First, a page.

This story makes me wonder what a reformed environmental view of the medical use of creatures should look like. How about the pet trade? The production of animals purely for use as specimens or for dissection? I don’t have answers at the moment. Let’s work on this.
The NIH officially got out of the business of testing on chimpanzees in 2015. There are several retirement communities specifically for these primates including Chimp Haven in Keithville, LA. They also run a facility near Dallas. Here is the latest news on medical chimp retirement.
This article was originally posted on January 13, 2013 here .
This is an introductory statement to what I hope becomes a consistent and coherent train of thought regarding the Creation, our role as God’s image bearers, principles of Christian dominion, Creation Concern priorities, case studies, and opportunities to engage in stewardship actions at home and afield.
Some of our favorite writers of fiction in the Christian community, Tolkien, Lewis, and others, have a passion for wild lands, for intact ecosystems. They make a strong case for the majesty of deep forests and for the often strange creatures found there. One of the main qualities of the enemies of good (Saruman, Shift the Ape) is their hunger for ecosystem destruction. Their hate of God’s diverse, complex, and intricate Creation is deep. They work to replace it with mechanisms of wood and stone and metal. I pray we allow our knowledge of the Lord’s handiwork to flow into meaningful principles and engagement. Let us take dominion as our shepherd and husband of the church demonstrated, with boldness, with understanding, with deep conviction.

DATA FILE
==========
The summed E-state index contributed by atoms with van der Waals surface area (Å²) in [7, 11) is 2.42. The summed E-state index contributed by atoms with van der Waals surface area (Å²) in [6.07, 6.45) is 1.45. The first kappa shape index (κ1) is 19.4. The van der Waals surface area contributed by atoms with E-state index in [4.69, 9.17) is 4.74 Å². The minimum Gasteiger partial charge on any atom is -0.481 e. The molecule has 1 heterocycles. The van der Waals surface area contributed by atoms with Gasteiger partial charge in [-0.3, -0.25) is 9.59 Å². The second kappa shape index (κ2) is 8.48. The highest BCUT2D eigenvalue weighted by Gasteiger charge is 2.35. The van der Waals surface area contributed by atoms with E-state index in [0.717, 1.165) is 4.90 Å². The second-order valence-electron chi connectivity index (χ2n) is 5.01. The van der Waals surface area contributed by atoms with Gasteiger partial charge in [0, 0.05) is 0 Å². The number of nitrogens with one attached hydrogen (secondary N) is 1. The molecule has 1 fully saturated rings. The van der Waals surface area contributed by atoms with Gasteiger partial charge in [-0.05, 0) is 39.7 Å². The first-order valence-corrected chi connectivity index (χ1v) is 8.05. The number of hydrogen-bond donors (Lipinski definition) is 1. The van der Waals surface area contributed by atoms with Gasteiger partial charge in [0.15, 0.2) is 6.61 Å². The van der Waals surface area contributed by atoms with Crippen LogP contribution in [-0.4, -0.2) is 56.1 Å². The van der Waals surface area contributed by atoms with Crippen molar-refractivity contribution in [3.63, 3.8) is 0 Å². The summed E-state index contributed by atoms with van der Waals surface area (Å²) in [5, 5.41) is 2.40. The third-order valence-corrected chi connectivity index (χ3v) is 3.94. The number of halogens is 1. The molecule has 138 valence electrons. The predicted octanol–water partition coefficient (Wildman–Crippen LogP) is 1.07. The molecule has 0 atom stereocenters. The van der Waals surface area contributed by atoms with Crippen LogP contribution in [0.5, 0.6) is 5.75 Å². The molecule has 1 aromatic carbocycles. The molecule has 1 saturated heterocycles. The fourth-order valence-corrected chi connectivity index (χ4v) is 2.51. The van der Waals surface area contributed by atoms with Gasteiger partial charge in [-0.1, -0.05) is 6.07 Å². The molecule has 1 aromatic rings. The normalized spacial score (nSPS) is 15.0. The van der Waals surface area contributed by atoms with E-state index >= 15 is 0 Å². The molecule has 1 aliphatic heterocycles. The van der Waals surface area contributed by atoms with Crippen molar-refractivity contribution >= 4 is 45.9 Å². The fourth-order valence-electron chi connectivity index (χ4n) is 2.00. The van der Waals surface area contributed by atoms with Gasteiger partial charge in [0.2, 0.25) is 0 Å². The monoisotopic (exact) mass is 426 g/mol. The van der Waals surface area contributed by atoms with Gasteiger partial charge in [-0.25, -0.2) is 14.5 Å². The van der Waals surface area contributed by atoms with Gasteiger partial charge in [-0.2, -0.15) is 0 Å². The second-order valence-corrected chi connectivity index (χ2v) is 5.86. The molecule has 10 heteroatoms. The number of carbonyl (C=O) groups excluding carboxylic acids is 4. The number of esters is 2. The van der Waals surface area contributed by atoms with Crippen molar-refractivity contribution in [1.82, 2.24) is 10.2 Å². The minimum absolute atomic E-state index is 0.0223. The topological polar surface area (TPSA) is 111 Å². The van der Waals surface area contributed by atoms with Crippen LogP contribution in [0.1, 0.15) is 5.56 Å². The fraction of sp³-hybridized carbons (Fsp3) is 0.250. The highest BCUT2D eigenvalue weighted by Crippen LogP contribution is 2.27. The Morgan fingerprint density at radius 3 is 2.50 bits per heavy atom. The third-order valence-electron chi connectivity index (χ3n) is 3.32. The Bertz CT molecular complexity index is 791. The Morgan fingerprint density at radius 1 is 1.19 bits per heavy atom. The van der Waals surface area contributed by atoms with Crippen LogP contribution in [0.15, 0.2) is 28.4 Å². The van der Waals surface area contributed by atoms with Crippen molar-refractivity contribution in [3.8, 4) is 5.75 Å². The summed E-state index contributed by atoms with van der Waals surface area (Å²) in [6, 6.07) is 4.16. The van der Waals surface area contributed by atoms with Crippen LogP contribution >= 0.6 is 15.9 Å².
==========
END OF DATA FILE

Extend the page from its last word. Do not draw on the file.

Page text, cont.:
With knowledge of our role being primary, consider these verses. Think about them deeply and not necessarily in economic terms first. Also remember that environmental degradation which includes fouling of air and water, extinction, and other measurable physical consequences are ultimately caused by sin.
Genesis 1 – The Creation
Genesis 1:26-31 – The Dominion mandate
Genesis 6 – God destroys the Creation and Preserves Biodiversity
Genesis 8 – God’s covenant with Noah and with the Creation
Ezekiel 34 – A picture of the restoration of Creation
A good sermon that touches on all of these topics and serves as a primer for our role in all of this.
Ice Harbor Dam on the Lower Snake River
Biblical principles of taking dominion accomplish what the prevailing paradigms that drive the building and removal of dams are unable to do. In the public square, there are two mainstream paradigms, two ways of thinking about dams.
So starts the senior thesis of a recent college graduate in his Toward A Christian Ethic of Dams: Taking Dominion of the Rivers. I had the good fortune a year or two ago, of spending time with Collin McGee, a farmer and father, who raises hogs, and chickens, and children in the southeastern U.S. Collin has a passion for tending Creation. And I believe he has produced a valuable work that needs to be read.
This work serves as a case study for how we need to frame, analyze, and develop large scale infrastructure projects on the landscape. McGee’s work provides helpful historical context and a balanced (man’s needs versus the needs of those in our care) approach. If applied, I believe this framework could significantly reduce Creation’s groaning on river systems in the Western U.S. and beyond.
This is the first of what I hope to be many more case studies, followed by opportunities for testing on the ground, and eventually implementation.
Case Study Continues
The first focuses on the benefits dams provide like cheap hydropower, irrigation water, withholding flood waters, etc. The second focuses on the caustic effects of dams, including stopping fish runs, ruining animal habitat, harming water quality, etc. Both paradigms are founded firmly in a wrong understanding of the natural order God created. The first places man completely outside of nature, able to do with it however he please; the second places man completely inside of nature, on equal moral footing with the land. Because both paradigms are grounded in flawed understandings of man’s relation to creation, they both lead to faulty end-goals.